The re-launch of the VG industry was reborn during the mid 80’s and it has been suggested that this was due in part to the advance in technologies. New cheaper technology made hardware less expensive and therefore more viable as a marketable and profitable business. The reduction in cost of the microprocessor and Dynamic RAM (DRAM) further allowed for greater memory capacity and a better transfer rate than conventional magnetic disks. Arguably the most obvious tag associated with game consoles is the bit-processor, which at the re-launch was an 8-bit processor. All these had the effect of lowering the prices of previous machines and therefore increasing the financial accessibility for the consumer. However despite the availability of new technology many established VG companies tested the re-launch waters with old rehashed machines and games more akin to Eco’s ‘camp recycling’ or ‘simple revivalism’ (1984:71) like the clone or the sequel for instance. Thus a sustainable re-launch of the VG industry was to come from new companies with fresh ideas.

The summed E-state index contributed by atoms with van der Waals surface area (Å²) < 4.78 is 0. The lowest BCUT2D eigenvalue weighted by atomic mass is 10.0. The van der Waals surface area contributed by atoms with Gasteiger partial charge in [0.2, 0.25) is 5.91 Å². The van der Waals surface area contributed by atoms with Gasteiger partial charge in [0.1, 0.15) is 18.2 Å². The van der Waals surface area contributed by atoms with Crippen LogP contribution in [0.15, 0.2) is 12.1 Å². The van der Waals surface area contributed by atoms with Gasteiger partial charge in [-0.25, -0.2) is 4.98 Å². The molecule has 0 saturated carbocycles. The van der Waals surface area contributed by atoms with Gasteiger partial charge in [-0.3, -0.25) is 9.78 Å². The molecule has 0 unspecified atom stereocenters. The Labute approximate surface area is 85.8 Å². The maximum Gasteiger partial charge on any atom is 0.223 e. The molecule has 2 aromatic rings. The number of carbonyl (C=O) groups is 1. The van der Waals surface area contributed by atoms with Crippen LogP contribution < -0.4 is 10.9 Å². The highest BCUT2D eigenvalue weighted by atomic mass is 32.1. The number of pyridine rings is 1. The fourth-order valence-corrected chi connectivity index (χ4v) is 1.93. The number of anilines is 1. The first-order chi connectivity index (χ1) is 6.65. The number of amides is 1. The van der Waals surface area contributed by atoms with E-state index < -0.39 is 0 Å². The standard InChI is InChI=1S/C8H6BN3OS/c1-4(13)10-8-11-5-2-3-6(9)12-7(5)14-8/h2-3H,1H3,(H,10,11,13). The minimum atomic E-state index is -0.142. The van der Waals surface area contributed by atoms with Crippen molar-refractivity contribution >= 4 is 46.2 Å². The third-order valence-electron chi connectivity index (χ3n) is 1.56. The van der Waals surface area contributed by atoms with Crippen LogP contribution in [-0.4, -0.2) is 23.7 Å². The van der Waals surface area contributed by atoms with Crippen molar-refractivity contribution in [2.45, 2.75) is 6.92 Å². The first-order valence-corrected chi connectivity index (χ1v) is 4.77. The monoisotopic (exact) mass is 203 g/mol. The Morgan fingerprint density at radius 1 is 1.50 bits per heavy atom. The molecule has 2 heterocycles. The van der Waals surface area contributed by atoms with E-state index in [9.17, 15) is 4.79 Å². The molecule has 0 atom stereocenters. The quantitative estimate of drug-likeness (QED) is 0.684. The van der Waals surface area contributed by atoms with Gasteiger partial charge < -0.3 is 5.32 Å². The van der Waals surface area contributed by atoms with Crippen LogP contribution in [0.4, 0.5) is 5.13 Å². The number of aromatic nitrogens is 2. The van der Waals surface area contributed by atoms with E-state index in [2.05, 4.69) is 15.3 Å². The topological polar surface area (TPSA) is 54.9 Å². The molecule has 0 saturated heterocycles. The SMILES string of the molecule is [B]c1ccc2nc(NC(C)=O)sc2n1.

Then came Sega with the launch of its Master System (8 bit) that achieved very good sales but in the short term only. Launching its Famicon (short for family computer) in Japan, Nintendo had no intention of an oversees product, however renaming itself the Nintendo Entertainment System (NES) the NES (8 bit) was released six months after the Master System, and the battle commenced. Over the next ten years these two giants of the VG industry did battle brining out more machines and better games to keep up with technology and some might say the publics appetite. Perhaps a little of both when one examines the (As discussed in ‘The Dark Ages’ P: 12) downfall and some might say the ineptitude of Atari and it’s earlier failure to keep up with technology. After the 8 bit era came the ’16 bit’ with Sega’s Genesis and Nintendo’s Super NES following this was the imaginatively titled ’32 bit’ machines however because technology is moving so fast it does seem that this era was paid lip service to, at least for the two main players, although Sega did release the 32X but it was an add-on to an existing system allowing it to play new 32 bit cartridges.  Whilst this battle was raging there were other bit part players such as NEC (TurboGrafx), Commodore Dynamic Total Vision (CDTV), SNK (Neo-Geo), JVC (Wondermega) and even a change of heart from Atari who jumped straight in with a 64-bit console (actually 2 x 32 bit processors) named the Jaguar. (Herman, Horwitz and Kent. 1998.) The two horse race became three in 1995 when Sony entered the arena with the Playstation; the release coupled with a good collection of titles was praised by the media and consumers. Oddly the Playstation was designed to be an optional peripheral for the NES but Nintendo dropped the project leaving Sony high and dry (a move that would cost them dearly in the future). Consequently Sony decided not to waste their technology and proceeded to launch their own console, the Playstation. Sega also unveiled a new console; the Sega Saturn; but sales were poor and third party developers were caught off guard by an earlier than expected release date. Later in the same year Nintendo released the long awaited N64, which almost caused riots in Japan but sales almost came to a complete stop due to the lack of software. However rumours were alleviated for the US launch and third party developers embraced the new console. At this point it is worth noting the importance of the software developers (people who make the games) who often are the difference between success and failure. The game writers and developers can carry a poor system but a good system with poor games cannot. Perhaps this was one of the reasons for the most successful next generation console at this time, the Playstation whose sales topped $12 million per day through the Christmas period 1996. (Donald. 2000.) At the beginning of the next year Sony suggested it had installed a base of 3.2 million units within the US alone and Nintendo counter claimed that it could have sold 2.5 million units had it been able to manufacture that many. This is nothing compared to the figures later released by Sony who suggest that 5 million units were sold in Japan, 4 million in the US and 2.2 million in Europe but within the next four months the figure doubled as the 20 millionth unit is sold.  (Herman, Horwitz and Kent. 1998.)